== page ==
Double Trouble, Boil and Bubble: Rove in the Soup

It's not only Alberto Gonzales who's in trouble, Karl Rove has some explaining to do as well. As Shakespeare wrote,

Double, double toil and trouble;
Fire burn, and caldron bubble.

Dan Froomkin, writing in Friday's Washington Post, The Politics of Distraction, warns us not to miss the forest for the trees. Whether Alberto Gonzales stays or goes, there's more to the story of the U.S. Attorney firings, and Karl Rove is in the midst of the soup.


The proposed housecleaning of all 93 U.S. attorneys is a red herring. Not only would firing all of them have been a political and logistical nightmare, but it would have been foolish from Rove's point of view. After all, the vast majority were apparently behaving exactly as he wanted -- as "loyal Bushies."

The key question, that the White House continues to duck: Did Rove approve of -- or perhaps even conceive of -- the idea of firing select attorneys? And if so, on what grounds? The latest e-mails certainly indicate that he was involved very early on.

Froomkin writes, and I agree, keep your eye on Karl Rove. From the LA Times:

White House political advisor Karl Rove more than two years ago began seeking input from the Department of Justice into how many U.S. attorneys should be fired in the second Bush administration, according to e-mails released Thursday that show a deeper White House involvement in the dismissal of federal prosecutors last year.

The e-mails also show that the Justice Department was willing to defer to Rove on the matter.

The Boston Globe gets it right.

IT IS customary for newly elected presidents to replace large numbers of US attorneys, especially if the new president is from a different party. It is not customary for presidents to sweep out many of their own appointees to these positions in the middle of their administration.

Attorney General Alberto Gonzales caved in to pressure from the White House for such a housecleaning in recent months. Then department officials led Congress to believe that the eight US attorneys in question were forced out for performance problems, not for what now appears to be the real reason in at least some cases -- that the prosecutors were not sufficiently partisan in election and political corruption cases. Gonzales has lost any credibility he had with Congress and the public as the nation's chief law enforcer. He should resign.

Who but Karl Rove could have successfully strategized to fire only the 8 U.S. Attorneys who refused to pony up on demands that investigations of Republicans be scrapped while investigations of Democrats be launched?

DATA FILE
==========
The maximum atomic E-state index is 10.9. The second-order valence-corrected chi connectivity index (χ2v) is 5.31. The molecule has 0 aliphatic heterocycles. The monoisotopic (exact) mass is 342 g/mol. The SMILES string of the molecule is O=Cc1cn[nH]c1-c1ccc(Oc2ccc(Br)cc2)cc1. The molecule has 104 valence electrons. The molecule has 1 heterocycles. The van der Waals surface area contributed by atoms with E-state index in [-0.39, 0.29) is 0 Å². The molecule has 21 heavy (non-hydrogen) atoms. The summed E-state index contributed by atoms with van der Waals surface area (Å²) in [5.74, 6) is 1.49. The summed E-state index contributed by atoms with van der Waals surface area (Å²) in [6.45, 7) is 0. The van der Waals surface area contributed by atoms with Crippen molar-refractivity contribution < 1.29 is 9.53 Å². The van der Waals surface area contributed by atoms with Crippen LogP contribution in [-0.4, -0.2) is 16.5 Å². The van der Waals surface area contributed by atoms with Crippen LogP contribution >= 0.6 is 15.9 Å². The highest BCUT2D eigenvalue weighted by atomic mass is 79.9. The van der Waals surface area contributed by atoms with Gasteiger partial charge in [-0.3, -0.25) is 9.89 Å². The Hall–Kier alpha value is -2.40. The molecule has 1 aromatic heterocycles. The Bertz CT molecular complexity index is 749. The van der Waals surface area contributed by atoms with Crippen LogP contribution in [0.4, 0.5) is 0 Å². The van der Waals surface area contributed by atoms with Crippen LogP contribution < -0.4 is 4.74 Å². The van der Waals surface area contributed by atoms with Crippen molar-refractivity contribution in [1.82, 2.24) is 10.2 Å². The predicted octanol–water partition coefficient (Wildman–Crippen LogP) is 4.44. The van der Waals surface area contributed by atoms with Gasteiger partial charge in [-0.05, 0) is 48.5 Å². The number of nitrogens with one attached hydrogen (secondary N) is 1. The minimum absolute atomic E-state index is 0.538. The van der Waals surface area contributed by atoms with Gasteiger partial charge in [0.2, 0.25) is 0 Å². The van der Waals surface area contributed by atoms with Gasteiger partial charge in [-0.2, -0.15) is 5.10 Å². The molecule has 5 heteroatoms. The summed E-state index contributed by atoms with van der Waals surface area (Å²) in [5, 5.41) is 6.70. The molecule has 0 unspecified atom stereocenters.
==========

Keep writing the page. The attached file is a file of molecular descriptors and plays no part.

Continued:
Check out the e-mail (pdf) from Colin Newman to David Leitch about Karl Rove's visit to the White House Counsel's Office to inquire about the proposal to replace U.S. Attorneys. Rove asked whether the White House Counsel's Office intended to let them all stay, request resignations from all but accept only some of them, or selectively replace them.

To me, as a defense lawyer who has observed each of those scenarios occur during my years of practice in federal court, it shows that Karl Rove was intimately familiar with the possible options. Not too many people have mentioned the option of requesting resignations from all but accepting only some.

On the date of the e-mail, Gonzales was still White House Counsel. He had not yet been confirmed as Attorney General. The e-mail even states that on the date it was written, Gonzales was undergoing confirmation hearings for Attorney General.

Rove is not a big e-mailer, we know that from the Plame investigation. But he made it a point to visit David Leitch, who wasn't in, hence he talked to Colin Newman.

Is there any doubt that Karl Rove was really seeking Alberto Gonzales' opinion? And that he had been briefed on the possibilities?

As Fred Fielding stalls in responding to Congress about whether Rove will testify, we should all be asking, to what extent did Karl Rove lean on the White House Counsel's office, which at the time included Alberto Gonzales, to push DOJ into firing those U.S. Attorneys that he perceived not to be aggressively pursuing the Bush agenda?

U.S. Attorney jobs are awarded to political loyalists. But once they are in the job, their job is to see that justice is done. While they serve at the pleasure of the President, their performance is not supposed to be judged by how well they serve a political agenda.